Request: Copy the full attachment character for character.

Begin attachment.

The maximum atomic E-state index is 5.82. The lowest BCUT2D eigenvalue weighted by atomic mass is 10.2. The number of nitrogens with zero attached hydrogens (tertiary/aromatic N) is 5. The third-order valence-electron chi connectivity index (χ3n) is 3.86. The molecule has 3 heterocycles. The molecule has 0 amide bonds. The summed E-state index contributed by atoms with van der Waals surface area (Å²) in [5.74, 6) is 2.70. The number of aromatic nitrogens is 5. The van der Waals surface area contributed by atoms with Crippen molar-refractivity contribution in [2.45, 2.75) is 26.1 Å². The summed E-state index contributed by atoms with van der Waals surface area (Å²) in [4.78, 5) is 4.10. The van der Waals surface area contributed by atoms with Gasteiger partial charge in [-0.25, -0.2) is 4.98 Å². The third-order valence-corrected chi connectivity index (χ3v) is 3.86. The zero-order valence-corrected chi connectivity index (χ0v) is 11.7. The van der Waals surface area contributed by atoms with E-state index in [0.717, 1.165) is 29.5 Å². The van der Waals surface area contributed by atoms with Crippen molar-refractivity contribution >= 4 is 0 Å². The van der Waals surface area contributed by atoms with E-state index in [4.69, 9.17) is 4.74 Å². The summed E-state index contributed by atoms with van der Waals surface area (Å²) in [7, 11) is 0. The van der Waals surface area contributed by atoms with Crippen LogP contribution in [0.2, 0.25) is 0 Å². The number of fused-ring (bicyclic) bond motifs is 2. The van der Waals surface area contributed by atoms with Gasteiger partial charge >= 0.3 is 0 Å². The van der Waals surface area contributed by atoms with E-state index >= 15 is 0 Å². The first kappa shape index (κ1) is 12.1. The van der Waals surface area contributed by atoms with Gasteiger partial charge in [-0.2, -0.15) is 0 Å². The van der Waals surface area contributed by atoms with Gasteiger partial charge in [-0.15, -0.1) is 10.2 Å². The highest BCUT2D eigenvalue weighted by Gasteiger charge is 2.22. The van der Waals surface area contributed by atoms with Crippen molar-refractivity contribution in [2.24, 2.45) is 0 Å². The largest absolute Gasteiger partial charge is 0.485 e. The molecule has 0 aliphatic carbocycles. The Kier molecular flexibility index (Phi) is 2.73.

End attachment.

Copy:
The maximum atomic E-state index is 5.82. The lowest BCUT2D eigenvalue weighted by atomic mass is 10.2. The number of nitrogens with zero attached hydrogens (tertiary/aromatic N) is 5. The third-order valence-electron chi connectivity index (χ3n) is 3.86. The molecule has 3 heterocycles. The molecule has 0 amide bonds. The summed E-state index contributed by atoms with van der Waals surface area (Å²) in [5.74, 6) is 2.70. The number of aromatic nitrogens is 5. The van der Waals surface area contributed by atoms with Crippen molar-refractivity contribution in [2.45, 2.75) is 26.1 Å². The summed E-state index contributed by atoms with van der Waals surface area (Å²) in [4.78, 5) is 4.10. The van der Waals surface area contributed by atoms with Gasteiger partial charge in [-0.25, -0.2) is 4.98 Å². The third-order valence-corrected chi connectivity index (χ3v) is 3.86. The zero-order valence-corrected chi connectivity index (χ0v) is 11.7. The van der Waals surface area contributed by atoms with E-state index in [0.717, 1.165) is 29.5 Å². The van der Waals surface area contributed by atoms with Crippen molar-refractivity contribution >= 4 is 0 Å². The van der Waals surface area contributed by atoms with E-state index in [4.69, 9.17) is 4.74 Å². The summed E-state index contributed by atoms with van der Waals surface area (Å²) in [7, 11) is 0. The van der Waals surface area contributed by atoms with Crippen LogP contribution in [0.2, 0.25) is 0 Å². The number of fused-ring (bicyclic) bond motifs is 2. The van der Waals surface area contributed by atoms with Gasteiger partial charge >= 0.3 is 0 Å². The van der Waals surface area contributed by atoms with E-state index >= 15 is 0 Å². The first kappa shape index (κ1) is 12.1. The van der Waals surface area contributed by atoms with Gasteiger partial charge in [-0.2, -0.15) is 0 Å². The van der Waals surface area contributed by atoms with Gasteiger partial charge in [-0.15, -0.1) is 10.2 Å². The highest BCUT2D eigenvalue weighted by Gasteiger charge is 2.22. The van der Waals surface area contributed by atoms with Crippen molar-refractivity contribution in [2.24, 2.45) is 0 Å². The largest absolute Gasteiger partial charge is 0.485 e. The molecule has 0 aliphatic carbocycles. The Kier molecular flexibility index (Phi) is 2.73.